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Symbolism is a highly important device in literature. It can help writers give their works more richness and depth. Symbolism plays an important role in revealing themes and character traits in Khaled Hosseini’s book, “The Kite Runner”. It is shown in the story with Kites, Lambs, and a Slingshot. Each one of these items not only represents a physical object but also is a metaphor for themes and characters in the book. Khaled excellently ties together these themes with the events that take place in the story.

In the book, Kites play a large role and symbolize many aspects; not the least of which is Amir’s happiness and guilt. Firstly, Kite Flying is an activity that Amir respectfully enjoys and uses to earn Baba’s respect. This is shown in the novel when Amir says, “And that right there was the single greatest moment of my life, seeing Baba on the roof, proud of me at last” (Hosseini 66). This is stated after he wins the kite competition; showing that kite flying made him joyful and helped him become closer to his father. Second, while kites represent Amir’s happiness, they also represent his guilt and sorrow. After the kite race, Hassan is confronted by Assef who threatens to give him the kite. The kite ultimately leads to Hassan’s rape, which guilts Amir later on in the story. A pang of guilt that Amir would affiliate with kites until his eventual rise. Third, the kite is brought back again into the story for the last time, except this time it represents redemption and joyfulness. When Amir sees a kite after his journey he states, “I hadn’t flown a kite in a quarter of a century, but suddenly I was twelve again and all the old instincts came rushing back” (Hosseini 368). At the end of the story when Amir is with Sohrab, he teaches him to fly a kite. After the events Amir has gone through throughout the book, Amir has now made peace with his past, making the kite no longer represent guilt from a past event, but happiness and youth. In the end, the symbolism of the kite changes throughout the story and mirrors Amir’s character. It is not until Amir accepts the past that he can finally move on with his life and be free.

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The Kite Runner features many scapegoats; characters that suffer from the actions of others. Lambs are scapegoats in ‘The Kite Runner” and are used to represent various other characters in the story. To begin, Hassan is one of the many characters that the lamb symbolizes. During Hassan’s rape, Amir directly states, “Maybe Hassan was the price I had to pay, the lamb I had to slay, to win Baba” (Hosseini 68). Like the lamb’s sacrifice, Hassan also made a sacrifice for Amir. Despite it not being an act that would gain him anything, Hassan took the hit for Amir even if Amir would have not done the same thing for him. Next, the lamb symbolizes Sohrab. Similar to Hassan, Sohrab was also raped and abused by Assef. He had to suffer from events that were not in his control, likewise how the lamb was slaughtered for food. Last, all the orphans from the orphanage are connected to the lamb. The orphans were all scapegoats and innocent beings who never did anything wrong. They were purely born into a situation that exploited their innocence and rewards the evil of others. To conclude, the Lamb, especially the slaying of the lamb represents many things including Hassan’s rape, and acts as a symbol of the cruelty that is imposed on the innocent.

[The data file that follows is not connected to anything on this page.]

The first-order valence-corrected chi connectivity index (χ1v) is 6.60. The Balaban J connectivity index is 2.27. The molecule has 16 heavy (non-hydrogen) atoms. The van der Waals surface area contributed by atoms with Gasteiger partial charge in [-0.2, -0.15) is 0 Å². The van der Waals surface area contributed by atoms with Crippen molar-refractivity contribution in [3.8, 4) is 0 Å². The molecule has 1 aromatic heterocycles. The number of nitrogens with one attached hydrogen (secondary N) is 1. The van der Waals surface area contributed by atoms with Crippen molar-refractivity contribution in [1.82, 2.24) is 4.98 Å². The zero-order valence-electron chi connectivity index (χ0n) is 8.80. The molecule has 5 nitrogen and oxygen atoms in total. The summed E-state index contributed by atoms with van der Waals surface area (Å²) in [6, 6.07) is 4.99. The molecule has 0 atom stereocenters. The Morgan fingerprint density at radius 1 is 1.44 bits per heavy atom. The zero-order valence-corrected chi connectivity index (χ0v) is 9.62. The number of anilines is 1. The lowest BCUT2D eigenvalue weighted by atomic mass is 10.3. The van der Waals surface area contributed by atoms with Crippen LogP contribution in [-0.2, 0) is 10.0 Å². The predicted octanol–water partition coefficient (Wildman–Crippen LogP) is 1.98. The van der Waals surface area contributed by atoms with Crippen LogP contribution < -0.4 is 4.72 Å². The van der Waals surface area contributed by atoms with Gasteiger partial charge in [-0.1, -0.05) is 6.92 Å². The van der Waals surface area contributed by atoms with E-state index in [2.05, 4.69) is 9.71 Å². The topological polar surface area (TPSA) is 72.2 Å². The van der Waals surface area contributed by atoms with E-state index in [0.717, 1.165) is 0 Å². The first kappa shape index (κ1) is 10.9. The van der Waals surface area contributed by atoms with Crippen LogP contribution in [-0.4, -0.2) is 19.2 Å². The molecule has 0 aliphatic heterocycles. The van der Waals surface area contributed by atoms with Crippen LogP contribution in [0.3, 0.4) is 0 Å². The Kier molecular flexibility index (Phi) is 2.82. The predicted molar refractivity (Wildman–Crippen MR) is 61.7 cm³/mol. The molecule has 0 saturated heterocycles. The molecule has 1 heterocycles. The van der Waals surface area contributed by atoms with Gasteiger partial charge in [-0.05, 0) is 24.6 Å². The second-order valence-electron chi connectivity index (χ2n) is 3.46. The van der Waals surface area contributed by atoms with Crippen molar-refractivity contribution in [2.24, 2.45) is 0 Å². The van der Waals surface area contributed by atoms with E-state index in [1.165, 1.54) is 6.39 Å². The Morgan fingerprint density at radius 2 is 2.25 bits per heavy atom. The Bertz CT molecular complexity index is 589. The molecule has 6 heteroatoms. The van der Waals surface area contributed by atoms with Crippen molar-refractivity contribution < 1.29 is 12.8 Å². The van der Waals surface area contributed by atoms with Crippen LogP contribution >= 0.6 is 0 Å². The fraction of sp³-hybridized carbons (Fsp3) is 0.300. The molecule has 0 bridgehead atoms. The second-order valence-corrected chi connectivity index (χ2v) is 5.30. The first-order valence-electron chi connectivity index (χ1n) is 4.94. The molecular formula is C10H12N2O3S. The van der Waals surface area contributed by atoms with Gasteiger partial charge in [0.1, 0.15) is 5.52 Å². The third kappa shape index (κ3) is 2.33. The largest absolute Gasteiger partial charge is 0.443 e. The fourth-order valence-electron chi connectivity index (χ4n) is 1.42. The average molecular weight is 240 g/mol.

Khaled Hosseini writes many objects in the story to be particularly important. Many objects from Amir’s past come back to him when he is all grown up. One of them is a slingshot, the gift Amir gives Hassan. It shows up at the beginning of the story and later on in the story and acts as a bridge between two generations. Firstly, Hassan uses it to protect Amir and himself from Assef and his friends when he says, “If you make a move, they’ll have to change your nickname from Assef ‘the ear eater’ to ‘one-eyed Assef’, because I have the rock pointed at your left eye” (Hosseini 42). Amir uses the slingshot in self-defense but does not end up inflicting pain. As Assef is the neighborhood bully, it just goes to show Hassan’s bravery. Later on, Sohrab, Hassan’s son ends up pointing the slingshot at Assef as well. Except for this time, he inflicts pain on Assef. He also shows bravery, arguably at an even higher level than Hassan as Sohrab stands up against an adult much older than him. Overall, both father and son end up pointing the same slingshot as Assef in a time of crisis. The slingshot symbolizes the connection between the two generations and the braveness. It shows how like father-like son, similarities are shared between the two and that Sohrab ended up going through with his father’s threats.

To summarize, The Kite Runner is an expertly crafted novel that is chock full of literary devices. From the dynamic characters to the riveting conflict, Hosseini focuses on symbolism just as equally and gives meaning to many of the objects that are apparent in the story. As a result, it added more depth to the story and made the novel flow together nicely. After reading the book, one could still be able to reflect and find meaning. With kites showing the happiness and guilt of Amir, Lambs representing scapegoats, and the slingshot symbolizing the connection between two generations, it is evident that Khaled put a lot of thought into his story as those were just a handful of the objects that symbolized other themes and ideas in the book. There is most likely tons more symbolism that Khaled planted throughout his story that we have yet to discover. From each read though, readers will be able to pick up more and more details each time.

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